Tina Johnstone

"The greatest legacy I can give my kids is a safer country in which to raise their own children." —Tina Johnstone, 1997

In 1980, Tina Johnstone, her husband, David, and their 2 year-old daughter, Zoë, accompanied friends in Dallas to protest gun violence against children. Arriving at Dealy Plaza, the site of John Kennedy’s assassination, they were greeted by piles of posters and boxes of candles for the evening candlelight march. “There were press everywhere, but only the five of us and a few organizers showed up for the rally. We just stood there amidst all the candles and posters.” Twelve years later, Tina and her family became victims of gun violence and Tina became an outspoken advocate for gun control.

Tina was born Katina Mantis, the youngest of four children, to Greek parents in Minneapolis, Minnesota. After attending Pierce College in Athens, Greece for a year, she finished her degree in studio arts and philosophy at the University of Minnesota in 1972 and took a job as a head cook at the faculty club. At work, after she and the other women were verbally abused and denied health insurance, Tina helped to unionize the club. Two years later, she married David Johnstone, a Ph.D philosophy student, and together they settled in Lawrence, Kansas. They had two children: Zoë, born in 1979, and Ian, in 1982, and eventually moved to Staten Island.

In 1992, during a business trip to San Francisco, David was shot by a 16 year-old boy high on liquor and cocaine and was paralyzed from the waist down. A month later, a blood clot in David’s leg unexpectedly broke free and traveled to his lung, killing him.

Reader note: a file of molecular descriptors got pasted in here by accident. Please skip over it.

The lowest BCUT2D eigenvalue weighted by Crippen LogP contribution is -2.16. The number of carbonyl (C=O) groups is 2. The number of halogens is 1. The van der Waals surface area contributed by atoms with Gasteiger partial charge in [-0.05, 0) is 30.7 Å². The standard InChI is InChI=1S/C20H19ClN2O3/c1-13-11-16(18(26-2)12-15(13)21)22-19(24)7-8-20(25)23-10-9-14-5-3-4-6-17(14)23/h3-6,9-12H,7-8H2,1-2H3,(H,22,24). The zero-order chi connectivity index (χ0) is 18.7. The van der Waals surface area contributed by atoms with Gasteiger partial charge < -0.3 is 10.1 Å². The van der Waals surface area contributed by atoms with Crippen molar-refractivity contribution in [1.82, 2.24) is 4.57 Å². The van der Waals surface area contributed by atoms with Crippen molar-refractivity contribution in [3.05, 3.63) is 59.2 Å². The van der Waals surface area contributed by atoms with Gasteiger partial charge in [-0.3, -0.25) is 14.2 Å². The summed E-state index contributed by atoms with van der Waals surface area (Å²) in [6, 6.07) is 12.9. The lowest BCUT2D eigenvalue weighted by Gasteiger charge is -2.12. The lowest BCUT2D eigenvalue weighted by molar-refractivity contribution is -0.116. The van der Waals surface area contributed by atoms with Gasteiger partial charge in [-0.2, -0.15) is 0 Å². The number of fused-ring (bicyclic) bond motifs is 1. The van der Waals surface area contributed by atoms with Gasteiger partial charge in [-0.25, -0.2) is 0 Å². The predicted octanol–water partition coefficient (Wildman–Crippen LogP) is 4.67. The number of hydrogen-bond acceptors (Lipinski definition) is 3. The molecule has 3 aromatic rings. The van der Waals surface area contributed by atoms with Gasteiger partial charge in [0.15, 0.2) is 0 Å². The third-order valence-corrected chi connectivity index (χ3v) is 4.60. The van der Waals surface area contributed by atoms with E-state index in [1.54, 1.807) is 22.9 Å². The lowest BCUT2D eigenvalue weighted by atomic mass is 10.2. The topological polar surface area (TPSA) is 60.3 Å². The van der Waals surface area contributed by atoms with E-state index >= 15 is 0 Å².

Years later, his daughter, Zoë would write: “My father will not meet the new people in my life, he has never heard me play guitar. I have grown up without him. There is nothing I would not give just to see or talk to him for a second.”

In 1993, as a 41-year-old widow and a suddenly single mother, Tina turned to address the toll exacted by the epidemic of gun violence in America. She co-founded New Yorkers Against Gun Violence (NYAGV), and organized the first Silent March, which has become an biennial protest against gun violence. “When I first started educating myself about gun control, I felt as if the public didn’t know anything about guns,” Tina recalls. “It was OUTRAGEOUS. Being outspoken has made me available, my anger doesn’t wane, but my patience does because gunshot stories share one thing: they are horrifying.” NYAGV has publicly criticized New York Senator Alfonse D’Amato’s vote against the Brady Bill. In 1994, NYAGV joined other groups in the successful campaign for a partial federal ban on assault weapons. During that same year, Tina helped convince former Representative Susan Molinari to reverse her opposition to a federal ban on assault weapons.

Tina spends uncounted hours on the phone, listening to the stories of other victims’ families, recruiting them to participate, and educating them about current gun policy. At the 1996 Silent March on Washington, nearly 40,000 pairs of shoes—representing the number of Americans killed by guns that year—were sorted into 50 neat displays representing each of the fifty states. Tina, Zoë, and Ian included the pair of sneakers David wore during his rehabilitation among those of 2,444 New Yorkers killed in one year. The 1998 Silent March was held in May on the doorstep of Smith & Wesson in Springfield, Massachusetts. Smaller demonstrations took place at other firearms manufacturing plants in Virginia, Maryland, Miami, and Connecticut.

Tina is one of 16 co-plaintiffs—all New York State gunshot victims or family members of victims—in a law suit against 35 gun manufacturers and 30 firearms distributors. The lawsuit contends that, in Tina’s words, “these people are negligent because they saturate the country with handguns, yet don’t do enough to keep their products from falling into the hands of criminals or children.”

Tina Johnstone often feels isolated and drained by her work. “I want more help. I can’t do this alone. I want to find the me in every congressional district so everyone can talk. I’ve committed my life to working to prevent gun death and injury, so that other families might be spared the pain my children and I have endured.”

Tina Johnstone Photo by Dorothea von Haeften